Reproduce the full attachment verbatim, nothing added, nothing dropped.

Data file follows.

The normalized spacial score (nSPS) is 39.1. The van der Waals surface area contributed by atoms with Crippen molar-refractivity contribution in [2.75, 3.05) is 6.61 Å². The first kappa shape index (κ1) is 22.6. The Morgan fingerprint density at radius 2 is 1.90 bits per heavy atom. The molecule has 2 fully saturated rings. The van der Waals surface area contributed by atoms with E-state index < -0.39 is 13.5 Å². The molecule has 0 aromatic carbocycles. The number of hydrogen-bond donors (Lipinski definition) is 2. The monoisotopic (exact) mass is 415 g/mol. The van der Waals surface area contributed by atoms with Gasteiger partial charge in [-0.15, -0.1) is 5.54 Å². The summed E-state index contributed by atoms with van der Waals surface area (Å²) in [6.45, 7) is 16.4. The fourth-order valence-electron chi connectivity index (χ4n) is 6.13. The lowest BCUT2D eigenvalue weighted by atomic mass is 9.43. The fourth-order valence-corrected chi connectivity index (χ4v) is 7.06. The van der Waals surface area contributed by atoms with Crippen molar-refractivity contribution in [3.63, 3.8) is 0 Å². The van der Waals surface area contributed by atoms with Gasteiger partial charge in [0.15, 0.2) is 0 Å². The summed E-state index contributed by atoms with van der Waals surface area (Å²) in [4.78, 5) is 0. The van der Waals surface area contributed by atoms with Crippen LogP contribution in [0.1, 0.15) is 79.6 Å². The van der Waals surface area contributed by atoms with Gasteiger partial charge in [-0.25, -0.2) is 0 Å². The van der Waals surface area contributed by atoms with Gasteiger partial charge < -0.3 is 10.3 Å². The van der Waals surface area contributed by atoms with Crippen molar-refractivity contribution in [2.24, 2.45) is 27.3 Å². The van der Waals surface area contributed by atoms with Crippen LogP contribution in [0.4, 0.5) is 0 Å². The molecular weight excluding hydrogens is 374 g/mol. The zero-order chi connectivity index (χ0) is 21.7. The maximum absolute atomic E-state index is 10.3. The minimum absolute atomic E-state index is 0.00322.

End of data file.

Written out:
The normalized spacial score (nSPS) is 39.1. The van der Waals surface area contributed by atoms with Crippen molar-refractivity contribution in [2.75, 3.05) is 6.61 Å². The first kappa shape index (κ1) is 22.6. The Morgan fingerprint density at radius 2 is 1.90 bits per heavy atom. The molecule has 2 fully saturated rings. The van der Waals surface area contributed by atoms with E-state index < -0.39 is 13.5 Å². The molecule has 0 aromatic carbocycles. The number of hydrogen-bond donors (Lipinski definition) is 2. The monoisotopic (exact) mass is 415 g/mol. The van der Waals surface area contributed by atoms with Gasteiger partial charge in [-0.15, -0.1) is 5.54 Å². The summed E-state index contributed by atoms with van der Waals surface area (Å²) in [6.45, 7) is 16.4. The fourth-order valence-electron chi connectivity index (χ4n) is 6.13. The lowest BCUT2D eigenvalue weighted by atomic mass is 9.43. The fourth-order valence-corrected chi connectivity index (χ4v) is 7.06. The van der Waals surface area contributed by atoms with Crippen molar-refractivity contribution in [3.63, 3.8) is 0 Å². The van der Waals surface area contributed by atoms with Gasteiger partial charge in [0.15, 0.2) is 0 Å². The summed E-state index contributed by atoms with van der Waals surface area (Å²) in [4.78, 5) is 0. The van der Waals surface area contributed by atoms with Crippen LogP contribution in [0.1, 0.15) is 79.6 Å². The van der Waals surface area contributed by atoms with Gasteiger partial charge in [-0.25, -0.2) is 0 Å². The van der Waals surface area contributed by atoms with Gasteiger partial charge < -0.3 is 10.3 Å². The van der Waals surface area contributed by atoms with Crippen molar-refractivity contribution in [2.24, 2.45) is 27.3 Å². The van der Waals surface area contributed by atoms with Crippen LogP contribution in [0.4, 0.5) is 0 Å². The molecular weight excluding hydrogens is 374 g/mol. The zero-order chi connectivity index (χ0) is 21.7. The maximum absolute atomic E-state index is 10.3. The minimum absolute atomic E-state index is 0.00322.